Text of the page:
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Help derotating images in WinJupos please

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#1 Tulloch

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Posted 26 May 2019 - 12:16 AM

Hi all, I'm trying to de-rotate/stack images in WinJupos but I can't seem to make it work.

 

I've taken a series of 4 min videos over about 40 minutes and the individual stacks look pretty good  (to me anyway). More experienced people than me then take their stacked images and put them into WinJupos to combine and derotate the images which improves their images further. When I try to do this with my images I find that the derotation is not working as it should.

 

So briefly, I take the stacked and sharpened images, measure them in WinJupos then add them to the "Derotate Images" page. The measured images look fine, the moons line up where they are supposed to, but the stacked image is blurry and the moons (and the shadow) are not on top of each other as I would have expected.

 

Am I doing something wrong, or am I asking too much of WinJupos? 

 

Example photos are below, the first is an example of one image prior to de-rotating in WinJupos, the second is the image after stacking 8 such images in WinJupos. You can see the faint dots of Europa moving between images, and the moon's shadow forms a dark smear on the planet's surface. The derotate page showing my setup is also here.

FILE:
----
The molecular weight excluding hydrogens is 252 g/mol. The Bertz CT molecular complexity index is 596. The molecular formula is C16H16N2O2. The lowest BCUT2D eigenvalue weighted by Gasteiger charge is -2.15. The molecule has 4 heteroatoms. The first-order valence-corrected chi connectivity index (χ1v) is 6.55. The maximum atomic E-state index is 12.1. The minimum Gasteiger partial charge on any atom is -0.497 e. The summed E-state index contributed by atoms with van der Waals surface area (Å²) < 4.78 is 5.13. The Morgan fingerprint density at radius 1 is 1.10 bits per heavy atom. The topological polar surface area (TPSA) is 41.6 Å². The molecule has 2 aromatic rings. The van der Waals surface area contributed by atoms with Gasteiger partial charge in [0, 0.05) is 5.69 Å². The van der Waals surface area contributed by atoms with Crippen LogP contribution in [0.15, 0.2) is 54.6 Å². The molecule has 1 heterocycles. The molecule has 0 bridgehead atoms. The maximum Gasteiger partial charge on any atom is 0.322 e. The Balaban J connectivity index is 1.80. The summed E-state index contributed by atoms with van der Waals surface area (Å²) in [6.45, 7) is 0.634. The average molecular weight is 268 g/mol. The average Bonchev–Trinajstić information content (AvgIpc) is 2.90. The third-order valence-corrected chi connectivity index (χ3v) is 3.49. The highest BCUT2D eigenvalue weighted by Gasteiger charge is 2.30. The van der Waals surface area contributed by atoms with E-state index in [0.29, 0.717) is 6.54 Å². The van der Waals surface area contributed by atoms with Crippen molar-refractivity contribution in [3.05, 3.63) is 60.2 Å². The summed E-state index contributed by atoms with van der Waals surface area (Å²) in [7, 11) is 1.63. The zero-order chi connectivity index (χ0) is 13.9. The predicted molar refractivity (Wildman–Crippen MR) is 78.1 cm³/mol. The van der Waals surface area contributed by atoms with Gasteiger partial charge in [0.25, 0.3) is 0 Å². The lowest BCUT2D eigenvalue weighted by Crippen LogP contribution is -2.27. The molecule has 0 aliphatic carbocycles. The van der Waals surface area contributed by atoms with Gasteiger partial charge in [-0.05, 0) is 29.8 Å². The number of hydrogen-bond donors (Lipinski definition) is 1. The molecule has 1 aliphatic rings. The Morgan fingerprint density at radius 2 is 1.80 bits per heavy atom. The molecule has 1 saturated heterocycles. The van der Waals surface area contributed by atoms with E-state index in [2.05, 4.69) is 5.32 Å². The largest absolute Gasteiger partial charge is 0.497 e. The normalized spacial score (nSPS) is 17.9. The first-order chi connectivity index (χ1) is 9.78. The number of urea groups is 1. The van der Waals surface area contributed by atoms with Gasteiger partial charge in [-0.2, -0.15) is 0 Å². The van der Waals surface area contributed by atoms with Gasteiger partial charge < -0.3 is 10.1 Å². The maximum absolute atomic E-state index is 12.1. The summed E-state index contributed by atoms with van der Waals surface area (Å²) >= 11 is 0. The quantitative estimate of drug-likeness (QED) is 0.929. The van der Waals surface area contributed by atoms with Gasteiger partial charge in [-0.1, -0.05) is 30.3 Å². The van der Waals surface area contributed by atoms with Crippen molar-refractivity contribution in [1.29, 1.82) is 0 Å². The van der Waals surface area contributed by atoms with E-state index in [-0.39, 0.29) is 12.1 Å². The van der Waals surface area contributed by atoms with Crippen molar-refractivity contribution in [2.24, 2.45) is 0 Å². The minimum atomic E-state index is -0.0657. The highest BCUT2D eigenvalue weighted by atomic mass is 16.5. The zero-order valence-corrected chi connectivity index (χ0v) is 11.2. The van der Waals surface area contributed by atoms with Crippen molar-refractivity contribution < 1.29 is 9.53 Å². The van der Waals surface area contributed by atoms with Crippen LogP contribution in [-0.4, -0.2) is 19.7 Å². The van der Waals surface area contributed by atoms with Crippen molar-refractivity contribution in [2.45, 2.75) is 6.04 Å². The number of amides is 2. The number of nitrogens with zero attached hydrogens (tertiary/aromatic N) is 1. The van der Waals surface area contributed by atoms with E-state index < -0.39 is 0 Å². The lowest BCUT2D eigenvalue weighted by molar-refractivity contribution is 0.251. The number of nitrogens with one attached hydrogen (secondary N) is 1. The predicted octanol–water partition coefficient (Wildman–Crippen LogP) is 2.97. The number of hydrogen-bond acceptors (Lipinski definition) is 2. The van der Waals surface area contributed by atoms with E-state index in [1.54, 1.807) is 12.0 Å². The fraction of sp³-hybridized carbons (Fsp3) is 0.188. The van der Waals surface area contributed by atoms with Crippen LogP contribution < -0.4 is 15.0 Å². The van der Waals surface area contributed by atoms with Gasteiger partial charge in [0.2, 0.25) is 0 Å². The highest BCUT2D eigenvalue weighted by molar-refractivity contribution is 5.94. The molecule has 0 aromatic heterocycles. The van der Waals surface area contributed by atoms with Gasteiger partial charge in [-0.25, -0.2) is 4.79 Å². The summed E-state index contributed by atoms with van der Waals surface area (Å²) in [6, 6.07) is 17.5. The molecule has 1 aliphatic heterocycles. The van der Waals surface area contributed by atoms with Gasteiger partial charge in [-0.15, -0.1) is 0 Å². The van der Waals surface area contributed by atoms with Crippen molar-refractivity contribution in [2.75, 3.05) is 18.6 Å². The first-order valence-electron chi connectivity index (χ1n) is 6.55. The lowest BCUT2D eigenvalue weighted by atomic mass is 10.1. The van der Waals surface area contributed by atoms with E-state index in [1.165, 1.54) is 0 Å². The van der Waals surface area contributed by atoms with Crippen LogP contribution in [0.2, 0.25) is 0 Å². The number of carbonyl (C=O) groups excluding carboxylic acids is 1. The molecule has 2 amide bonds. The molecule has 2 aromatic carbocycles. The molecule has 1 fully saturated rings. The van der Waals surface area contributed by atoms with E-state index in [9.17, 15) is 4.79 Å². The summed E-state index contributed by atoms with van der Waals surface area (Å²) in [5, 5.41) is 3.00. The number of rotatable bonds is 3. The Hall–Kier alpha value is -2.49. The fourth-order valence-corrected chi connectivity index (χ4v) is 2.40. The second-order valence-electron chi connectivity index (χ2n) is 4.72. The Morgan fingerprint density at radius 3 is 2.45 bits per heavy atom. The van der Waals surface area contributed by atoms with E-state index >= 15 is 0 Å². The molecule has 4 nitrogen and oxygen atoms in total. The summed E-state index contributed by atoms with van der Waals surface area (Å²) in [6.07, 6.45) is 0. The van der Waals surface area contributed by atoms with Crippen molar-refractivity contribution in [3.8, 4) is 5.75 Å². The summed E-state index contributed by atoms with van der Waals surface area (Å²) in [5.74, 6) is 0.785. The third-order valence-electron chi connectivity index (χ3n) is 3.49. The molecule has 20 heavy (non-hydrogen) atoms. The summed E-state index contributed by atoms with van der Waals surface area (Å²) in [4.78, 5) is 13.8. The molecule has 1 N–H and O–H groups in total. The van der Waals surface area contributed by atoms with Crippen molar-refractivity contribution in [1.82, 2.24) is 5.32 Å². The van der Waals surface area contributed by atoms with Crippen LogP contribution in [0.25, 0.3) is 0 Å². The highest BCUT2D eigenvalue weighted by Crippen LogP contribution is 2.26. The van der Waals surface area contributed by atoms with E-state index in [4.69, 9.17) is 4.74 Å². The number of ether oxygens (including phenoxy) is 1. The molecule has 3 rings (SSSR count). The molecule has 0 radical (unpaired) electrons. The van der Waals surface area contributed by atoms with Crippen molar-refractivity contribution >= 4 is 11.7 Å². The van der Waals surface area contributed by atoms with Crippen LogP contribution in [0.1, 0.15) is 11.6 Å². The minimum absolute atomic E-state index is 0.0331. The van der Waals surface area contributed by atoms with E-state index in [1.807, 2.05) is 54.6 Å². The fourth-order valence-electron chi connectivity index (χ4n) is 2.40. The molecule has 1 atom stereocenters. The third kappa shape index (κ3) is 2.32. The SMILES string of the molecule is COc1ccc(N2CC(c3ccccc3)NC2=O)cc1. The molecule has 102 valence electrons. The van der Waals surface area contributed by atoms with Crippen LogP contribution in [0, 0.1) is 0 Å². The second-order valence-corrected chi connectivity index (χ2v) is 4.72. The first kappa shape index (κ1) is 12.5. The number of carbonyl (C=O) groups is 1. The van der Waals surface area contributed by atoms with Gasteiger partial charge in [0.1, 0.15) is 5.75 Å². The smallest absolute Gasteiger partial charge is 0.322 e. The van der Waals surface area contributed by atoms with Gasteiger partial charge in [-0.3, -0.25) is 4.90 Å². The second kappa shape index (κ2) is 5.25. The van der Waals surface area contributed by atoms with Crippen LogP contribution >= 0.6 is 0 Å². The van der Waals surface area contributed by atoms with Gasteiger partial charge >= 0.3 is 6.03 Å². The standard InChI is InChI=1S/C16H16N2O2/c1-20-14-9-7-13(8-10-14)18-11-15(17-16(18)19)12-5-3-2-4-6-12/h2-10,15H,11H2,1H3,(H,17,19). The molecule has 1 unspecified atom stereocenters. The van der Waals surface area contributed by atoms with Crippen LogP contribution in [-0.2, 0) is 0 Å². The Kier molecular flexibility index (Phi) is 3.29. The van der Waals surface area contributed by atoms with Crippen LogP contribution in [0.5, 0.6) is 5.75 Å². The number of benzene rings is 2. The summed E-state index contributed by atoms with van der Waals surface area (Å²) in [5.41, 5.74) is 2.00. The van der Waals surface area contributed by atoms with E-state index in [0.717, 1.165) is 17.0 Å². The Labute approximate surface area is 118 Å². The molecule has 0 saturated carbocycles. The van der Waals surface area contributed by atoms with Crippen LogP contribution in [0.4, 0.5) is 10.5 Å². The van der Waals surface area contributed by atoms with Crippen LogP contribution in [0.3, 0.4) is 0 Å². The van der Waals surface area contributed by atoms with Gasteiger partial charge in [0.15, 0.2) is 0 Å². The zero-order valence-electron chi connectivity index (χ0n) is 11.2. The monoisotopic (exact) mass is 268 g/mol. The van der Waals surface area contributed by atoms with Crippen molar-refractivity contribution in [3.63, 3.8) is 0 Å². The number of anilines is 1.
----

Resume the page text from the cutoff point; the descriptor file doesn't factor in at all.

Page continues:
Does anyone know what I'm doing wrong here?

 

Thanks in advance,

 

Andrew

Attached Thumbnails

  • 2019-05-17-1603_3-JUPITER_Tv140s_100iso_1024x688_20190518_02h01m09s_loop01_pipp photoshop_edited small.jpg
  • 2019-05-17-1603_3 copy.jpg
  • WinJupos derotate images page.PNG

Edited by Tulloch, 26 May 2019 - 12:21 AM.


#2 Lacaille

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Posted 26 May 2019 - 01:41 AM

Hi Andrew, a couple of quick pointers:

 

1.it looks as if you might be trying to integrate over too long a period. In general, you should derotate images collected over 15 mins - maybe 3 of your 4 min videos.  You can go longer than 15 mins but you start to get weird effects if integrating images over 25 mins (from memory - I did a comparison of this on CN last year).  

 

2.  The idea is you will end up in WJ with a derotated image which you can then sharpen and process further  - e.g. unsharp mask, increase saturation and adjust brightness and contrast to elicit more detail.  The WJ output  will often look a bit blurry, but there is often a greater signal there waiting to be teased out. I usually do this stage in GIMP(like Photoshop), or Fitsworks (Deconvolution) - others may go back into RStax. Often however the biggest thing you may notice is not so much more detail but rather a reduction in noise, which improves the appearance of the image. Occasionally, you will find that an individual derotated image is better than anything you produce from WJ - derotating that good image with the others just causes a loss of quality.

 

3. I quite often find the moons or moon shadows problematic.  Restrict the integration time to 15 mins as above, and be very meticulous with fitting and rotating the frame to the image.  Things may improve!

 

Regards

 

Mark


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#3 Tulloch